II. Discussion

         Gauld argues that the district court erred by (1) holding that his juvenile adjudication qualifies as a prior conviction under 18 U.S.C. § 2252(b)(1), and (2) imposing the computer ban. We review the district court's interpretation of 18 U.S.C. § 2252(b)(1) de novo. See United States v. Smith, 656 F.3d 821, 826 (8th Cir. 2011). Where, as here, a defendant fails to timely object to a special condition, we review the imposition of the special condition for plain error. See United States v. Ristine, 335 F.3d 692, 694 (8th Cir. 2003).

         A. 18 U.S.C. § 2252(b)(1)

         Gauld argues that our decision in Woodard is not controlling precedent for his case. After initially opposing this argument, the government now agrees with Gauld's position and joins him in asking us to remand the case to the district court. Gauld reads Woodard narrowly as addressing only whether a juvenile adjudication may constitute a prior conviction for Apprendi purposes, an issue we analyzed at length in United States v. Smalley, 294 F.3d 1030, 1033 (8th Cir.2002). In the alternative, Gauld argues that Woodard was wrongly decided and wishes to preserve the issue for further appeal.

         Gauld reads Woodard too narrowly. Woodard expressly addressed "whether a juvenile adjudication can be considered a prior conviction under 18 U.S.C. § 2252(b)." 694 F.3d at 952. Woodard's discussion of Apprendi did not limit its holding to Apprendi issues. See id. at 952-53. The court discussed Apprendi for good reason, and it is that reason that ultimately defeats Gauld's argument. Before determining whether a juvenile adjudication qualified as a prior conviction under § 2252(b), the court needed to address whether a juvenile adjudication met the constitutional requirements, as discussed in Apprendi, for use as a "prior conviction" for sentencing purposes. See id. at 953. Congress's characterization of a juvenile adjudication as a prior conviction is not dispositive because the characterization implicates a defendant's due process rights. Id. The Apprendi discussion in Woodard dealt with whether juvenile adjudications could constitutionally qualify as prior convictions. The logical next question is do juvenile adjudications qualify as prior convictions under § 2252(b). To resolve the defendant's appeal in Woodard, the court necessarily had to answer the latter question. It did, answering "that a juvenile adjudication may be considered a prior conviction under 18 U.S.C. § 2252(b)." Id. (footnote omitted).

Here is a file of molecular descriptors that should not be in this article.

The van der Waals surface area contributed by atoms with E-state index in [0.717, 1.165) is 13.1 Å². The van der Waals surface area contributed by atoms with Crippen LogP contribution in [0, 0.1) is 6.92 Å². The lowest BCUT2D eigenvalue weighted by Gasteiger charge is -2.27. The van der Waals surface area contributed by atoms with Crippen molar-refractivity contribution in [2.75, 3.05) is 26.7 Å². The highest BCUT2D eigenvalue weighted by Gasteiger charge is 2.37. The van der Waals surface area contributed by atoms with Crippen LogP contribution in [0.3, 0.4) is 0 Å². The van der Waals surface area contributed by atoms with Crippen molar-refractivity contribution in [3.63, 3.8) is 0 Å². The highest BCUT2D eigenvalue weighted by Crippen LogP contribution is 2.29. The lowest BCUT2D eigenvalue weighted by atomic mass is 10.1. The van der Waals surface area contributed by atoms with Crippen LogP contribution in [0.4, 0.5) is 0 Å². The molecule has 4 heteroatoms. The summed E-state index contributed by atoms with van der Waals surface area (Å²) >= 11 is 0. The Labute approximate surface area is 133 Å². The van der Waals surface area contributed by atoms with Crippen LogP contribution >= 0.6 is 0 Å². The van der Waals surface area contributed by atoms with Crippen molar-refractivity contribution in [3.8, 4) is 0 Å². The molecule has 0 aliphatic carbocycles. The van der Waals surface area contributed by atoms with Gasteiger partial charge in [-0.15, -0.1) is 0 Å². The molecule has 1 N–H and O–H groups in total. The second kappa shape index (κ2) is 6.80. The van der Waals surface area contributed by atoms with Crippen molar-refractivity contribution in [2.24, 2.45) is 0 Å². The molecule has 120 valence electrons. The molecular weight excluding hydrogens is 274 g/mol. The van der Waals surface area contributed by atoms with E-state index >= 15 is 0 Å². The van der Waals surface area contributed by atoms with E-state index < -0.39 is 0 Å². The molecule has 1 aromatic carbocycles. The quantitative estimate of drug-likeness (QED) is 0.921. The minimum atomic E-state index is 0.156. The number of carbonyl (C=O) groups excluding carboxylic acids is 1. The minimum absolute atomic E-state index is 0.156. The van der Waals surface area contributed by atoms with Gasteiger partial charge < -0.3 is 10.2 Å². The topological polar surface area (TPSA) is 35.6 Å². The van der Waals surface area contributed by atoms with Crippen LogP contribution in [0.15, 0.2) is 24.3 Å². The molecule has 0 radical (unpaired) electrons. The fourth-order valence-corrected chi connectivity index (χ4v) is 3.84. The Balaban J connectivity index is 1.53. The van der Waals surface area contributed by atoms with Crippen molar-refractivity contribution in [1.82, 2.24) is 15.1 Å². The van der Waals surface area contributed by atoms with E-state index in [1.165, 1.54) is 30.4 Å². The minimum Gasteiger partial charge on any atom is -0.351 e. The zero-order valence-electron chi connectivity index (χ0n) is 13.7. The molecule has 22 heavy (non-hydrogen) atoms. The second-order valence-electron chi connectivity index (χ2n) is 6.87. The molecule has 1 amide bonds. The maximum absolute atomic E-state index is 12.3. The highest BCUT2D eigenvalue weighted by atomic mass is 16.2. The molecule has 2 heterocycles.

The dissent joins Gauld and the government in their interpretation of Woodard. According to the dissent, Gauld's narrow reading of Woodard is "the most plausible reading." But to read Woodard so requires assuming that the Woodard court ignored and left unaddressed the defendant's main argument. The defendant's brief in Woodard makes the same statutory construction argument on which Gauld, the government, and the dissent all rely. When the Woodard holding is read in light of the defendant's ...